My Promise to the Blind in My Country
During my time in the United States, I saw many things that changed my life, including thoughts about my career. I heard about blind doctors who worked with sighted doctors to heal people. I heard that there are blind engineers.
Photo: Benay (right) encounters a service dog during a disability leadership workshop in the U.S.
At a disability leadership workshop with Mobility International USA in Oregon and at my host school in Iowa, I also experienced many new technologies and equipment which are helpful for a blind person. One example is the Braille Sense which is like a small Braille computer that helps me with my reading and word processing. I have also used a talking calculator and saw a talking stove and oven in a home.
In my home country of Turkey, the people in charge of schools or building new buildings or roads do not think about the needs of blind people. Buildings are not necessarily handicapped accessible. Sidewalks have barriers which make it difficult to walk with a cane, and it's easy for a cane to get stuck in a place where it is difficult to remove.
In my home country, sighted people discriminate against blind people. Blind children are assigned to separate schools. I want people to understand the needs of the blind and to stop discriminating against them so they can live independently and easily. My plan is to help Turkey become an accessible and productive country for the blind by changing opinions, eliminating schools for the blind, and bringing new technology and laws.
Turkey needs to educate people, so they can learn how to live with the blind, how to act towards them, and how to stop discriminating. Blind people should spend time with sighted people. In general, blind people in Turkey are together all the time, so they don't learn how to be comfortable with sighted people. Often, blind students stay in dorms so families don't learn how to live with their blind child. Eliminating the blind schools is the best way for that. Blind children and sighted children should go to school together, starting at kindergarten.
Growing up, my school in Turkey did not teach anything about living independently. I was dependent on help from others. But now, I can walk with my cane easily and feel comfortable, and I can do my own work. A blind person has to be independent. Turkish blind people must begin using a cane at an earlier age. Some teachers of the blind think blind people don’t need math because they cannot see. The truth is, they need to learn math in order to be independent, to cook, to purchase things, and to manage their finances.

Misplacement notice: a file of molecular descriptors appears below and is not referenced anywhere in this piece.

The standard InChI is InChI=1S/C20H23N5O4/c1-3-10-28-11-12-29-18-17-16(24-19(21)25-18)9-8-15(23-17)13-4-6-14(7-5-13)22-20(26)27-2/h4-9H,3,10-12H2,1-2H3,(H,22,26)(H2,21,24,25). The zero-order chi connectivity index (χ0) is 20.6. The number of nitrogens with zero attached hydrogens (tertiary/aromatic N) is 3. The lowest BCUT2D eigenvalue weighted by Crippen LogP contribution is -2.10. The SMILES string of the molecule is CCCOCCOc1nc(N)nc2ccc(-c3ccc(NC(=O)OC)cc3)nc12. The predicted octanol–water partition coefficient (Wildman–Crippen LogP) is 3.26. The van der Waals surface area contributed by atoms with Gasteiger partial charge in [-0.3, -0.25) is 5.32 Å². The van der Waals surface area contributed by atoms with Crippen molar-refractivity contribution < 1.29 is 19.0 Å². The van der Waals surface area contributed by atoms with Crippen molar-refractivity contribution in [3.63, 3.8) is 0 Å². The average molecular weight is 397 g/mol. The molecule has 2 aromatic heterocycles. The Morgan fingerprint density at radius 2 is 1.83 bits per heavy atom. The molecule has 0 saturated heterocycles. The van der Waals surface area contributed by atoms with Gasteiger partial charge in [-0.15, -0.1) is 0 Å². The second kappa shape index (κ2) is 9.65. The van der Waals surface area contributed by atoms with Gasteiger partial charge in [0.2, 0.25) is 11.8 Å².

Another reason blind and sighted people should be together is because it helps blind people to not be so sensitive about their disability. The blind can make jokes or sarcastic remarks about their blindness instead of being hurt. Also, sighted people can learn to be helpful, understanding, and responsible. Sighted people should not be embarrassed for making conversation with blind people or asking them questions, and blind people shouldn’t be nervous about answering questions; it is a good way to start relationships.
In order for blind people to be more independent in Turkey, some laws should be changed. In Turkey, I have never seen any guide dogs for the blind because guide dogs are not allowed inside buildings. We must change this law. Guide dogs are the best tools of independence for the blind.
People should be open-minded in other ways, too. Owners of businesses have to understand that blind people can work with the sighted; we can do many things that sighted people can do. Blind people go to college and want to get jobs in their majors. Often, they are not given the job because the owner doesn’t think they can do the job. But we can! If the world has blind doctors, engineers, painters, musicians, mathematicians, and lawyers, nothing is impossible.
So how can I change laws and taboos in my country? What is the solution?
First of all, I would eliminate schools for the blind so that the blind and sighted can go to school together. I want to open small study centers around the country and have teachers and technology for the blind in these places. The teachers for the blind will visit blind children in the schools every day so they can learn Braille reading and writing, Braille music, Braille math and how to be independent in moving around the school. These teachers would also provide support for the classroom teachers in the school. Models can be provided for science, Braille worksheets can be made, and equipment can be provided for the blind during physical education. Technological equipment would be provided for students in the schools. On weekends, blind children would come together for sports activities, learning to cook, walking on the streets with a cane, and other practical activities.
I need like-minded people to work with me for change. Perhaps some people are not going to believe me, or maybe they will laugh at me, or maybe they will say I am living in dreams. They did the same thing to my mom, when she tried to change things. My mom got tired because it was so difficult, but with help, I believe I will not get tired. I want to walk on her way with help from God. I am giving a big strong promise from my heart: I will spend my whole life making a new Turkey for the blind. I hope after me, my people may change the world for the blind.
Benay's essay, edited here by MIUSA, was originally submitted to World Link, the exchange organization that placed Benay in her U.S. school and host family. World Link awarded the essay with an Honorable Mention as part of its essay competition.
The Youth Exchange and Study (YES) program provides scholarships for high school students from countries with significant Muslim populations to spend a semester or academic year in the United States. YES supports students with disabilities and encourages their participation.